Yet, for a small military facing growing costs and declining budgets, Hybrid Warfare is not necessarily a godsend. It is a grab bag of issues spanning the spectrum of conflict. Whether the Canadian Army will have the budget to maintain the proficiency across this range of scenarios remains to be seen.

031000-N-XXXXB-001As readers of this blog have probably noticed, much of Canadian defence is conditioned by its nearly unique strategic geography, summed up famously by Senator Raoul Dandurand in the 1920s – a fireproof house far from flammable materials. We can debate how fireproof our house really is, although it is safe to say that Canada does not have to consider invasion as one of the threats it must plan for. An American invasion of Canada would only take place in the context of an international environment much different from the one we currently live in. No other military power has the ability to project power into North America, again, a situation that is unlikely to change for probably the rest of this century – whatever Hollywood thinks.

This brings us back to the question this post started with: What is an Army for? The three tasks established by the Canada First Defence Strategy – defence of Canada, defence of North America, and contributions to international peace and stability, are missions that have figured in every one of Canada’s post-Second World War defence white papers. Aid to the Civil Power and Humanitarian and Disaster Relief operations cover the gamut of both the first two missions: in the last two decades, the CF has had the opportunity to practice both of these in Canada. In many ways, each mission is closer to the irregular “warfare amongst the people” type tasks of counter-insurgency than they are of conventional warfare. While armoured vehicles served as ambulances during Toronto’s heavy winter of 1999 when then Mayor Lastman called in the Army to help with the shoveling, how necessary are the Artillery and Armoured branches in terms of continental defence?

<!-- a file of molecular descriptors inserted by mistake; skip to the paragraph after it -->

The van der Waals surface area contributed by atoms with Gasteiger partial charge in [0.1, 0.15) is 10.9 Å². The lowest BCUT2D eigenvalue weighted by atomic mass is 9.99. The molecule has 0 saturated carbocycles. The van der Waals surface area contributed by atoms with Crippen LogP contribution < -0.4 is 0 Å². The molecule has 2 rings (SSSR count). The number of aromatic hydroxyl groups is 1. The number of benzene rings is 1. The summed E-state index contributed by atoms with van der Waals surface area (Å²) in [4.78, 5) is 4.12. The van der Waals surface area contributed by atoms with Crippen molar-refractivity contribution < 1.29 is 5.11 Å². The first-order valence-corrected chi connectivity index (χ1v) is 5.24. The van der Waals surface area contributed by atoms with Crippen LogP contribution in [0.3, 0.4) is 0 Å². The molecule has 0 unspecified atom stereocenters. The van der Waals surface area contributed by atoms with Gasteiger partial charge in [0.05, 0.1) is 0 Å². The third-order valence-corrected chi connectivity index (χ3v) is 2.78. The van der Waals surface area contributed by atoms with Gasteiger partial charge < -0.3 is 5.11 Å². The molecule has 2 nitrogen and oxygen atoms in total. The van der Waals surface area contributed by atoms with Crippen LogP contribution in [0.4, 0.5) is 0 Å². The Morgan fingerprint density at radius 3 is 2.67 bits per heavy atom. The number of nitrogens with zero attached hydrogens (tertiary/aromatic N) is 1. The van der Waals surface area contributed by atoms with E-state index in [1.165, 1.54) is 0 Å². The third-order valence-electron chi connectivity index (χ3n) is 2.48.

Like the F-35, the high-end capabilities our military employs are generally necessary for international engagements. Here, again because of our geography, we have a certain level of discretion in the operations we take part in. However, once a capability is lost, it becomes extremely expensive to reacquire it later. In the 1990s, based on theories of how information was changing warfare and manoeuvre on the battlefield, the Army decided it could get rid of tanks – arguably the most expensive form of land warfare. However, events in Iraq and Afghanistan confounded the belief that information could reduce the size of armies and take the place of force protection. Like submarines in the RCN, the Army was able to upgrade its tanks just as they were about to disappear forever. It is a lesson that ideas about the nature of future warfare are frequently incorrect.

With instability throughout Northern Africa and the Middle East, the future of warfare looks likely to be dominated by insurgencies and failed states. Still, the war drums beating in northeast Asia over the Korean peninsula and the Diaoyu/Senkaku islands hedge against the possibility of a traditional state on state conflict marked by conventional capabilities. There are no easy answers to the question of what future Canada must demand its Army to prepare for. The Army clearly wishes to have as much capability it can get out of the state while Canadians might prefer to have only so much capability as we can afford. Hybrid warfare is a great concept to hedge bets, but one that doesn’t shed too much light on the space between those two positions, or on the hard decisions of deciding what Canada’s Army is for.

Dr. Paul T. Mitchell is a Professor of Defence Studies at the Canadian Forces College, an alumnus of Wilfrid Laurier University, and a Research Associate of the Laurier Centre for Military Strategic and Disarmament Studies. The views expressed here are those of the author alone and do not represent those of the Canadian Forces College or the Department of National Defence.